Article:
Referring now to FIG. 1, a block diagram is shown of a communication system 10. A first transceiver 12-1 and second transceiver 12-2, collectively referred to as transceivers 12, communicate with each other via a communication channel 14. Transceivers 12 include respective physical layer modules (PHY) 16 that directly interface with communication channel 14. PHYs 16 communicate with FEC encoders 18 and FEC decoders 20. Hosts 22 generate and receive the data that is processed by FEC encoders 18, communicated via communication channel 14, and decoded by FEC decoders 20.

Encoders 18 may employ a FEC such as low-density parity check (LDPC) and/or concatenated codes such as turbo serial-concatenated convolutional codes. Encoders include first, or outer, encoders 26 that encode the data from hosts 22 according to a first codeword. Interleavers 28 interleave encoded data from outer encoders before communicating it to second, or inner, encoders 30. Inner encoders 30 encode the interleaved data according to a second codeword. Inner encoders 30 then communicate the encoded data to PHYs 16 to be transmitted.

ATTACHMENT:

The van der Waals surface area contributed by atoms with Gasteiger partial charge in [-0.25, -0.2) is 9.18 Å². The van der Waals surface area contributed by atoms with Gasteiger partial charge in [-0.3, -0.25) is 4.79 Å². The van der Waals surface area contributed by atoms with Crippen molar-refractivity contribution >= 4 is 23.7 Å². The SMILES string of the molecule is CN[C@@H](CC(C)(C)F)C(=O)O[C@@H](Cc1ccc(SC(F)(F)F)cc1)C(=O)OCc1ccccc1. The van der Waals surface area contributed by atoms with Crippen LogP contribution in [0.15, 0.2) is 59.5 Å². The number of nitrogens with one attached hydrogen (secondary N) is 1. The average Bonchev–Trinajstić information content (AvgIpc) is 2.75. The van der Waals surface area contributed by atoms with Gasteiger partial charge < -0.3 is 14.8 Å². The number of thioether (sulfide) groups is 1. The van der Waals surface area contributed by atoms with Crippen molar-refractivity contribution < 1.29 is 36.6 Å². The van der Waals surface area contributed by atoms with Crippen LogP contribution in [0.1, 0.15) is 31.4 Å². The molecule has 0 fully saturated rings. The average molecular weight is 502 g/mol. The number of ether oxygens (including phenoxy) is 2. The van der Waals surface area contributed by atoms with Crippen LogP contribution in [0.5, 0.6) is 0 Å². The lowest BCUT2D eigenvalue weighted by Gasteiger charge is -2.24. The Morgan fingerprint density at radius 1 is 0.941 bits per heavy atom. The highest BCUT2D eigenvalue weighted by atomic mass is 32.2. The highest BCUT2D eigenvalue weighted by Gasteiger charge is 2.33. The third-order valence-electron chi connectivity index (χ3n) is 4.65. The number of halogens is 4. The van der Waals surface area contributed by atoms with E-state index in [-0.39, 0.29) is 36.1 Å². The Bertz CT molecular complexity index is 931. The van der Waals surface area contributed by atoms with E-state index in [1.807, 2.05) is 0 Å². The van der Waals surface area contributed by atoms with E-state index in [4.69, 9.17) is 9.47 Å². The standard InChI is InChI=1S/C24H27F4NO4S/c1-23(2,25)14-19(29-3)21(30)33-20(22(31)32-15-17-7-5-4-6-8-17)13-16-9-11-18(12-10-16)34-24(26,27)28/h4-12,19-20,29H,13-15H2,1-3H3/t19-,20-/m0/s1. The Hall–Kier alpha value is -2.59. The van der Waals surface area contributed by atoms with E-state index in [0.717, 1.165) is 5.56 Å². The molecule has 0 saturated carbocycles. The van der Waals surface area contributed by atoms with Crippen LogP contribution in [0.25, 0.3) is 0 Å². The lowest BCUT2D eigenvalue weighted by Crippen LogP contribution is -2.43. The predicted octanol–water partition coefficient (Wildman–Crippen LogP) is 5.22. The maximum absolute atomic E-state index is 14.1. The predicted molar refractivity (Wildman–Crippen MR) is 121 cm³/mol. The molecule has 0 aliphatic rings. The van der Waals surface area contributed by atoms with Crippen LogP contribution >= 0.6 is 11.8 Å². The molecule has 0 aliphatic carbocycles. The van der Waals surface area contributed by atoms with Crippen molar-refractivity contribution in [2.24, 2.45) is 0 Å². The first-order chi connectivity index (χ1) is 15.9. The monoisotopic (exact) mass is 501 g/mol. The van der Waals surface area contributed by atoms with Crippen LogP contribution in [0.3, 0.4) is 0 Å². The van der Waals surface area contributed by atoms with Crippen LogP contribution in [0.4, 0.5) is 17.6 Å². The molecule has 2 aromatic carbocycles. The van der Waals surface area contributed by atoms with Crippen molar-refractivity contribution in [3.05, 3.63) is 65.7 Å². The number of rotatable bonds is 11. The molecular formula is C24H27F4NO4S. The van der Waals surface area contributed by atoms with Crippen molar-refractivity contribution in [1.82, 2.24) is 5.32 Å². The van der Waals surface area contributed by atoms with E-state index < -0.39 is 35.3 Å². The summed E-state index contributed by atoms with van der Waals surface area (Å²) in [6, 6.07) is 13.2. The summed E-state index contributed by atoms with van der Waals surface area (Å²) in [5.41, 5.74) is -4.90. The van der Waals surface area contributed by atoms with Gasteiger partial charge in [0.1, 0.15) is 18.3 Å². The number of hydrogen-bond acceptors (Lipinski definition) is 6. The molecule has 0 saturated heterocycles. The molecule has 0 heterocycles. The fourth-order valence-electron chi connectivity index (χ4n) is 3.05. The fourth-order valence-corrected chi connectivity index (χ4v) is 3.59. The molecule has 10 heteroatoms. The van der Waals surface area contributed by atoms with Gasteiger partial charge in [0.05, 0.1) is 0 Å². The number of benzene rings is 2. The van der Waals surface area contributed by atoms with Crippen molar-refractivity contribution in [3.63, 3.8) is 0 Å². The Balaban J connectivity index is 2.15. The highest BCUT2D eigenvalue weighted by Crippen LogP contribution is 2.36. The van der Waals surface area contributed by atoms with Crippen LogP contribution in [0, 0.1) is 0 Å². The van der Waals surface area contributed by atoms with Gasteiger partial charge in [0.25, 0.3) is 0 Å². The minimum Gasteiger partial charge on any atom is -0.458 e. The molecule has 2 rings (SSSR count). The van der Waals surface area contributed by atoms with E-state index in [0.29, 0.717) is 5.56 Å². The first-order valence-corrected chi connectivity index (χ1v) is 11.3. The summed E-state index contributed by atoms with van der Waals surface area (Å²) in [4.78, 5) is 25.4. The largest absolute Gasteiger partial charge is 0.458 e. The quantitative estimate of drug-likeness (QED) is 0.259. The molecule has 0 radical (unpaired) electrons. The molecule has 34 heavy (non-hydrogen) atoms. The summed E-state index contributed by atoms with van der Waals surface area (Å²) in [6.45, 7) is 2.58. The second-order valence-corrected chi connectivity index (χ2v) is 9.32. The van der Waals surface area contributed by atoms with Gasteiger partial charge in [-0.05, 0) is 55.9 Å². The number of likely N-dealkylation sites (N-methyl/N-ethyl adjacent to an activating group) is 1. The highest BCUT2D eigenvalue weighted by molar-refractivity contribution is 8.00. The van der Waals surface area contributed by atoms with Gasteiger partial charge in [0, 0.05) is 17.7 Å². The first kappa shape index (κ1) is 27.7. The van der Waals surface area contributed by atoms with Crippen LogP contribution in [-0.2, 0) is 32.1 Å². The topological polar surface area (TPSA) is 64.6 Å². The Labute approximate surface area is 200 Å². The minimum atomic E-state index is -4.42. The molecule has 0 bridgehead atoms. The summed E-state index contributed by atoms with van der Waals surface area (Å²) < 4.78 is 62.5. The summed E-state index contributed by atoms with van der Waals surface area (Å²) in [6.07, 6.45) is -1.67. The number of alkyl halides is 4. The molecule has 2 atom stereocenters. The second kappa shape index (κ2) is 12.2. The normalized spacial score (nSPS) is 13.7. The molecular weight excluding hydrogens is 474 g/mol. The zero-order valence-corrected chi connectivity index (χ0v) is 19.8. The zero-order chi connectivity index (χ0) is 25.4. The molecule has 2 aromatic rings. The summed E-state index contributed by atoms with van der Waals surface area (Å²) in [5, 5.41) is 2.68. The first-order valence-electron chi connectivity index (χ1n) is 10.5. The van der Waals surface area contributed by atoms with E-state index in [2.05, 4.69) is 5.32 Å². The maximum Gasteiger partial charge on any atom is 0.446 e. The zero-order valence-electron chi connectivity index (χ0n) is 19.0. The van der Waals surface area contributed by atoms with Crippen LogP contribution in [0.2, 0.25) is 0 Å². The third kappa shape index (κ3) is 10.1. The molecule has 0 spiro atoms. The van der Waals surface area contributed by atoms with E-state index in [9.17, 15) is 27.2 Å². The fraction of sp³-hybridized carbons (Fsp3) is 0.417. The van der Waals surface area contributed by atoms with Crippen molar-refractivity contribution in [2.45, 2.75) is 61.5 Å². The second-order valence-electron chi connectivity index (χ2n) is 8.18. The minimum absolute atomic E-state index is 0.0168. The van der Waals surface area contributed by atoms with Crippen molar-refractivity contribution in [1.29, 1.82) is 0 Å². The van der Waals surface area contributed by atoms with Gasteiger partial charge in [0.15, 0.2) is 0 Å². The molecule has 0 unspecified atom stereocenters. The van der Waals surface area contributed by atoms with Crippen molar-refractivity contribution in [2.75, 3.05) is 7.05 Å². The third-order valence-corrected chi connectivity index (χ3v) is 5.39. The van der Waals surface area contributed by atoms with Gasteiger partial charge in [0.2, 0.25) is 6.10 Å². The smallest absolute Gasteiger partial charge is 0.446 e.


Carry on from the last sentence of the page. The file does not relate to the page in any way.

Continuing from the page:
Optimal decoding for LDPC and turbo coding is too complicated to be implemented practically. Iterative decoding therefore provides a practical alternative. Iterative decoding is a sub-optimal decoding algorithm with reasonable implementation complexity. Iterative decoding is also referred to as message-parsing since the received message data is parsed between two decoding subsystems.

Decoders 20 include first sub-systems 32 that receive the transmitted data from PHYs 16. First sub-systems 32 communicate decoded data to deinterleavers 34. First sub-systems 32 can also generate one or more signals that indicate how certain first sub-systems 32 are of the accuracy of the data that was sent to deinterleavers 34. Second sub-systems 38 receive the deinterleaved data from deinterleavers 34 and decode it. Second subsystems 38 can provide feedback, or soft result, 40 to outer decoders 32 to improve decoding accuracy.